Are Squats Safe For Your Back and Knees?
Updated: Apr 5
A common advice given by some fitness and healthcare professionals is to avoid deep squats in order to prevent back and knee injuries.
But what does science have to say regarding this movement? Is it harmful or beneficial? Should we refrain from deep squats?
An essential movement
A squat is a movement in which a person lowers their hips from a standing position and then stands back up. During the descent of a squat, the hip and knee joints flex while the ankle joint dorsiflexes; conversely the hip and knee joints extend and the ankle joint plantarflexes when standing up. Although squatting is most commonly known as a strength exercise, the majority of people do need to squat on a daily basis. Think of when you sit on a chair or on the toilet, that requires doing a squat. So this movement is inevitable in order to move independently.
Beneficial or dangerous?
There are some controversies whether it is safe to squat past 90 degrees. Although compressive forces in the knee increase as we squat deeper, our knees are capable of adapting to increased loads, as far as the increase is gradual. Studies conducted on healthy adults show that squatting does not damage your knees and back. On the contrary, it helps to improve lower body strength and it is generally good for your health, with benefits outweighing the risks. Not only muscles, but also ligaments in the knee joint increase in size under the stimulus of strength exercises. Squatting trains the quadriceps, adductors and gluteus muscles, which are some of the biggest muscles in the human body. Increased muscle strength is associated with reduced risks of several health issues, including cardiovascular diseases and cancer.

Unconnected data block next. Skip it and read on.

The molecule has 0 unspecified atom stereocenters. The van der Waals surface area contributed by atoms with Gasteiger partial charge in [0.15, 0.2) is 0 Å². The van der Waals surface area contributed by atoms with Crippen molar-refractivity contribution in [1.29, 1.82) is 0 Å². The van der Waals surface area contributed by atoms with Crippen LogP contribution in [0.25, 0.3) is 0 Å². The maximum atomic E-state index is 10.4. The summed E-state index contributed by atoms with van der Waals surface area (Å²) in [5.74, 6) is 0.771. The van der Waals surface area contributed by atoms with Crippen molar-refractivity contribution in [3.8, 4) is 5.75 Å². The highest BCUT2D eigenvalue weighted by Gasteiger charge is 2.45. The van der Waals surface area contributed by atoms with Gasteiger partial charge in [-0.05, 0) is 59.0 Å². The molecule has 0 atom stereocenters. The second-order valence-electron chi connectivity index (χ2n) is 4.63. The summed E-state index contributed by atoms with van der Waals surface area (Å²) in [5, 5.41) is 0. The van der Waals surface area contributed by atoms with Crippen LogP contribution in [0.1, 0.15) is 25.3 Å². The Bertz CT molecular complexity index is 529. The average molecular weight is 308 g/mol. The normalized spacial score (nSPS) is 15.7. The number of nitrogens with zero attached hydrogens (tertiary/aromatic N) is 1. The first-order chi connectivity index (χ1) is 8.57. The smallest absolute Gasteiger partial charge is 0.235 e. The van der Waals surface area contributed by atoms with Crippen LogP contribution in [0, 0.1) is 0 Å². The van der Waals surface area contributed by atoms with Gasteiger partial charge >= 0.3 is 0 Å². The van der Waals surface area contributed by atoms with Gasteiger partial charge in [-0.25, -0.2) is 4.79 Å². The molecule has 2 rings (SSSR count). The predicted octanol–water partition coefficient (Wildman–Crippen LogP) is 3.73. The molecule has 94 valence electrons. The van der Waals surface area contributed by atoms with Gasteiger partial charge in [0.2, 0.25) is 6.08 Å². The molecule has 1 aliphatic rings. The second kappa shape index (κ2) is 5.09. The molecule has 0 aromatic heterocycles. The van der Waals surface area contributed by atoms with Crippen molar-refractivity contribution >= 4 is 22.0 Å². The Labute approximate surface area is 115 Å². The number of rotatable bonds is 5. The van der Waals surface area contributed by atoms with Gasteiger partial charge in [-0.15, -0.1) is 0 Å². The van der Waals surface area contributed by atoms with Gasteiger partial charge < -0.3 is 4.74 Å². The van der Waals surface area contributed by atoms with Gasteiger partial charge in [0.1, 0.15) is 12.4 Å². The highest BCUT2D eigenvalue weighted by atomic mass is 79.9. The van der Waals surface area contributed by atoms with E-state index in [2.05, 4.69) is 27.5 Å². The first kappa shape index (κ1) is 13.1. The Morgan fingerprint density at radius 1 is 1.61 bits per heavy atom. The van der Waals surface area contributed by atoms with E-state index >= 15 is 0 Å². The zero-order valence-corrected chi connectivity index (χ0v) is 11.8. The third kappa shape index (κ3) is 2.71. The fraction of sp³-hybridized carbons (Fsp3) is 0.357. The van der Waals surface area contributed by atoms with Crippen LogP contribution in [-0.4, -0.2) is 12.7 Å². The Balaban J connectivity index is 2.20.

What if I have a back or knee injury?
If you have a previous meniscus or patellofemoral injury and you feel pain after you pass a certain angle, it is definitely advisable to limit the range of motion of your squat. People with patellofemoral pain often finds more comfortable to squat using the sit back cue, where you move your hips posteriorly in order to prevent your knees from travelling forward excessively. This reduces the amount of stress on the knee joint. If you are having back pain, adopting a wider stance might help to keep your torso more upright and reduce the pressure on the lower back. Every individual's anatomy is different so there is no single form that fits everyone's needs. There are some instances where you want to rest completely from squatting. For example, some knee operations require restricted range of movement for a certain period of time in order to let the tissue heal. If you had an acute injury or a surgery, a physiotherapist can guide you through a rehabilitation program and advise you on how to progress your range of motion.
Squatting is a movement that is part of our daily life. As an exercise, it is excellent to improve lower body strength. Squatting past 90 degrees does not cause any damage in healthy individuals. People with knee injuries might need to adjust the form and depth of the movement in order to squat pain free. If you are currently having pain when squatting, consult a doctor or physiotherapist to get an individual assessment and treatment plan.